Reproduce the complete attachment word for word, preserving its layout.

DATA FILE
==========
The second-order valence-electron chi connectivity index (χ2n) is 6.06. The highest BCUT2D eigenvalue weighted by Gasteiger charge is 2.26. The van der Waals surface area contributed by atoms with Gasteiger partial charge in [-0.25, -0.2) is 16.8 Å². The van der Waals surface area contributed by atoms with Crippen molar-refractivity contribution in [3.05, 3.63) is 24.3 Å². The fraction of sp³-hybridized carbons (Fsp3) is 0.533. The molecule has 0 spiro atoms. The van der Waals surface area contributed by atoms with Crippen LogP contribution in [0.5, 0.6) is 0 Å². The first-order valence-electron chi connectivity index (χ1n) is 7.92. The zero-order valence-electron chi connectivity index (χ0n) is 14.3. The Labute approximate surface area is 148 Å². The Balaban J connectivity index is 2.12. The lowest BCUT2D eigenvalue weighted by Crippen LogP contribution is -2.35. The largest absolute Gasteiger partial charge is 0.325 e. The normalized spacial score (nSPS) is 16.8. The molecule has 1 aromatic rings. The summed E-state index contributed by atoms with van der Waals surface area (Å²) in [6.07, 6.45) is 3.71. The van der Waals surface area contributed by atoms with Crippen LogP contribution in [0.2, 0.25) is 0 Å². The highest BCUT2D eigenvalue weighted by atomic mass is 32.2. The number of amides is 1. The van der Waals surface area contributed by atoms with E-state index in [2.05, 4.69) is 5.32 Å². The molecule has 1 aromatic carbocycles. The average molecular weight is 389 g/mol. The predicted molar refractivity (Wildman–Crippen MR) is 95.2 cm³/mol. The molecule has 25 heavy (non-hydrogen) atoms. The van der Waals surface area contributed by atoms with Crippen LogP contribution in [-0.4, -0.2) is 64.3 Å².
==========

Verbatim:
The second-order valence-electron chi connectivity index (χ2n) is 6.06. The highest BCUT2D eigenvalue weighted by Gasteiger charge is 2.26. The van der Waals surface area contributed by atoms with Gasteiger partial charge in [-0.25, -0.2) is 16.8 Å². The van der Waals surface area contributed by atoms with Crippen molar-refractivity contribution in [3.05, 3.63) is 24.3 Å². The fraction of sp³-hybridized carbons (Fsp3) is 0.533. The molecule has 0 spiro atoms. The van der Waals surface area contributed by atoms with Crippen LogP contribution in [0.5, 0.6) is 0 Å². The first-order valence-electron chi connectivity index (χ1n) is 7.92. The zero-order valence-electron chi connectivity index (χ0n) is 14.3. The Labute approximate surface area is 148 Å². The Balaban J connectivity index is 2.12. The lowest BCUT2D eigenvalue weighted by Crippen LogP contribution is -2.35. The largest absolute Gasteiger partial charge is 0.325 e. The normalized spacial score (nSPS) is 16.8. The molecule has 1 aromatic rings. The summed E-state index contributed by atoms with van der Waals surface area (Å²) in [6.07, 6.45) is 3.71. The van der Waals surface area contributed by atoms with Crippen LogP contribution in [0.2, 0.25) is 0 Å². The highest BCUT2D eigenvalue weighted by atomic mass is 32.2. The number of amides is 1. The van der Waals surface area contributed by atoms with E-state index in [2.05, 4.69) is 5.32 Å². The molecule has 1 aromatic carbocycles. The average molecular weight is 389 g/mol. The predicted molar refractivity (Wildman–Crippen MR) is 95.2 cm³/mol. The molecule has 25 heavy (non-hydrogen) atoms. The van der Waals surface area contributed by atoms with Crippen LogP contribution in [-0.4, -0.2) is 64.3 Å².